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Maximizing Reliability With Dynamic Assurance, Analytics and Network Automation PDF Print E-mail
Tuesday, 05 December 2017 05:28


Telecom Review recently met with Nokia to talk about application reliability challenges being faced by web-scale content providers and the ISPs that connect them to end users. A new solution was discussed to resolve network congestion and latency issues that impact the end-user experience for these applications.

Users expect their Over-the-Top (OTT) cloud applications and Internet of Things (IoT) devices to be continually responsive and steady whether in the office, at home or on the go. However, user experience will degrade whenever there is network congestion and latency. This is a difficult issue to solve because, from the data center to the end user, the application traffic path may cross several networks operated by different Internet service providers (ISPs), content delivery networks (CDNs), exchanges and transit providers. When these applications transit through the Internet backbone or between these multiple service provider networks, issues related to speed and responsiveness can arise. To gain more control over the end-user experience, innovative web content providers and communications service providers (CSPs) are investing in network solutions to maximize application reliability.

Nokia has recently introduced dynamic assurance, analytics and network automation capabilities to solve this critical issue. It is part of what Nokia calls “insight-driven automated networking”, an approach announced with its FP4 silicon (reported on by Telecom Review in our July-August edition). We interviewed Sasa Nijemcevic, VP & GM of the Network and Service Management business unit at Nokia to get his perspective on this important topic and how Nokia is working with its customers to address it.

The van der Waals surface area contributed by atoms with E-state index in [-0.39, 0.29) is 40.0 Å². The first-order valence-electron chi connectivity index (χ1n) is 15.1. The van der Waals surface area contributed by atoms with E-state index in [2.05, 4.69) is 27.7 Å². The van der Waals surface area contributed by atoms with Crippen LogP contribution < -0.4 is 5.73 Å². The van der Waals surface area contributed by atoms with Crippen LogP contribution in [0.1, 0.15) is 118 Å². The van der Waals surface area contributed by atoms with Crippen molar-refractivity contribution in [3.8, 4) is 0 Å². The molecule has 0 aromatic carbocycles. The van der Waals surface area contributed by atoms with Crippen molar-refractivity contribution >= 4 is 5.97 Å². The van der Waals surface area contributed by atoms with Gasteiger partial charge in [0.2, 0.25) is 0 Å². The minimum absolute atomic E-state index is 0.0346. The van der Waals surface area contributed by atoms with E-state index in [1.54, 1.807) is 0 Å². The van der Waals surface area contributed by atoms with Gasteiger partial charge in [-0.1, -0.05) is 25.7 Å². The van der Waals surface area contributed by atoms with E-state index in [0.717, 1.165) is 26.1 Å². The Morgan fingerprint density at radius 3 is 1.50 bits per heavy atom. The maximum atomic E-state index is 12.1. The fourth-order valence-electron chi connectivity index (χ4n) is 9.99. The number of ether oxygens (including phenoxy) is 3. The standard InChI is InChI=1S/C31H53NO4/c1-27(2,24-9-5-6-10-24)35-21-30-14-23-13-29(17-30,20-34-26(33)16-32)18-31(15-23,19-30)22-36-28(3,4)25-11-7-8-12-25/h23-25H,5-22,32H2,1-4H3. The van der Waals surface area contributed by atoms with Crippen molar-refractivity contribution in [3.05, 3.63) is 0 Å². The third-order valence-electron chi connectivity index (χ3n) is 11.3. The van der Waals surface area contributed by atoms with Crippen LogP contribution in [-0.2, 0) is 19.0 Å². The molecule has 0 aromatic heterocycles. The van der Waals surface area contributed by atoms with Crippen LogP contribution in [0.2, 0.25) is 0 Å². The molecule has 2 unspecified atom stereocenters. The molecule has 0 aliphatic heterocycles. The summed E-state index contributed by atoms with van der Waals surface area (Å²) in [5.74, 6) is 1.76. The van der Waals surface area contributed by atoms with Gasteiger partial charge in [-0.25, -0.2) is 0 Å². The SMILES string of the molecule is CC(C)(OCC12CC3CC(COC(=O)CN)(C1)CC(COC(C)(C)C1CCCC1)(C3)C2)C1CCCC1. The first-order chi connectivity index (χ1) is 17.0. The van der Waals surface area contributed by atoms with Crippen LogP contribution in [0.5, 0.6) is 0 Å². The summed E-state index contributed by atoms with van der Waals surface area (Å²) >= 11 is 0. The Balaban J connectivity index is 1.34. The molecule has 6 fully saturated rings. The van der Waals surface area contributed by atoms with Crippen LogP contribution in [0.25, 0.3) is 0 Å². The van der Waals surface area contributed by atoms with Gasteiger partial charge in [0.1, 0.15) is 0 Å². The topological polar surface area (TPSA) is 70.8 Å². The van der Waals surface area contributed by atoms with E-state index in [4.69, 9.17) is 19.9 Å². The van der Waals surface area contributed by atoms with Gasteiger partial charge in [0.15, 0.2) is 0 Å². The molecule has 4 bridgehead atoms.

Telecom Review North America: What sparked Nokia’s recent investments in this area?

“Nokia has been working to integrate network automation with dynamic assurance and multi-layer, multi-domain carrier SDN for the last few years. We have been extremely invested and committed to tackling it for both web-scale content providers and carriers. Our recent acquisition of Deepfield now gives us the analytics to better guide our network automation and control capabilities. By integrating Nokia Deepfield analytics into our network automation solution, we now offer a truly unique solution in the industry that also has a very low barrier for investment relative to existing solutions. It will not only appeal to our carrier networking customers, but also to web-scale content providers and providers of services that connect IoT devices to servers in data centers. We’ve adopted a new approach that results in a better end-user experience for a broad range of cloud applications used by consumers and businesses.”

Telecom Review North America: Which specific types of applications and content does Nokia see as the key benefactors of this solution?

“We are talking about providing visibility of all cloud applications and IoT devices operating over the Internet. Essentially all content and IT service providers are going to benefit. And so will the CSPs that carry this content to end users over residential, enterprise or mobile services networks. Each of the companies providing the network connectivity path of the application – including ISPs, CDNs and transit providers - will be able to independently use our solution for maximizing the reliability of cloud applications and content.”